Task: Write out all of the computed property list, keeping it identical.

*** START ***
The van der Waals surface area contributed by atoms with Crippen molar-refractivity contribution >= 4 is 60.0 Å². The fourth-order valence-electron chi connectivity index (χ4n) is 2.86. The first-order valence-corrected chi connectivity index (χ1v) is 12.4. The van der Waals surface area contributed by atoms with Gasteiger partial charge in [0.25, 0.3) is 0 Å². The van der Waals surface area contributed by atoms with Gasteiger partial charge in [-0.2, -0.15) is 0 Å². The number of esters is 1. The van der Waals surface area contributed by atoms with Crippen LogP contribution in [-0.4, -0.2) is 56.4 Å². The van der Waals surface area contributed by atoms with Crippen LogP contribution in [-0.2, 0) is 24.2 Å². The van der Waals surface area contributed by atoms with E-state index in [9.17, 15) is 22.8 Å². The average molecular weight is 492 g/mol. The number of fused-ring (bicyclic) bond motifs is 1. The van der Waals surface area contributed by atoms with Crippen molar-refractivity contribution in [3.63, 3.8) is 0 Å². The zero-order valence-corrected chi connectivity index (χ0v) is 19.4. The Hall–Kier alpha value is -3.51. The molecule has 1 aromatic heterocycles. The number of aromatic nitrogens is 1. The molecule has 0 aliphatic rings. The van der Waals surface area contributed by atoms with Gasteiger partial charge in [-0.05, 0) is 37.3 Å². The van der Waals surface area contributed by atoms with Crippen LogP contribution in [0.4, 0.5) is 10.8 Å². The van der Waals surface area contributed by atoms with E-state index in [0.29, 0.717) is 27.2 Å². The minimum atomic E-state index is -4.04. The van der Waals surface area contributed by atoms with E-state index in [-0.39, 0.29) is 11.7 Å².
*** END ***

The van der Waals surface area contributed by atoms with Crippen molar-refractivity contribution >= 4 is 60.0 Å². The fourth-order valence-electron chi connectivity index (χ4n) is 2.86. The first-order valence-corrected chi connectivity index (χ1v) is 12.4. The van der Waals surface area contributed by atoms with Gasteiger partial charge in [0.25, 0.3) is 0 Å². The van der Waals surface area contributed by atoms with Gasteiger partial charge in [-0.2, -0.15) is 0 Å². The number of esters is 1. The van der Waals surface area contributed by atoms with Crippen LogP contribution in [-0.4, -0.2) is 56.4 Å². The van der Waals surface area contributed by atoms with Crippen LogP contribution in [-0.2, 0) is 24.2 Å². The van der Waals surface area contributed by atoms with E-state index in [9.17, 15) is 22.8 Å². The average molecular weight is 492 g/mol. The number of fused-ring (bicyclic) bond motifs is 1. The van der Waals surface area contributed by atoms with Crippen molar-refractivity contribution in [3.63, 3.8) is 0 Å². The zero-order valence-corrected chi connectivity index (χ0v) is 19.4. The Hall–Kier alpha value is -3.51. The molecule has 1 aromatic heterocycles. The number of aromatic nitrogens is 1. The molecule has 0 aliphatic rings. The van der Waals surface area contributed by atoms with Gasteiger partial charge in [-0.05, 0) is 37.3 Å². The van der Waals surface area contributed by atoms with Crippen LogP contribution in [0.4, 0.5) is 10.8 Å². The van der Waals surface area contributed by atoms with E-state index in [0.29, 0.717) is 27.2 Å². The minimum atomic E-state index is -4.04. The van der Waals surface area contributed by atoms with E-state index in [-0.39, 0.29) is 11.7 Å².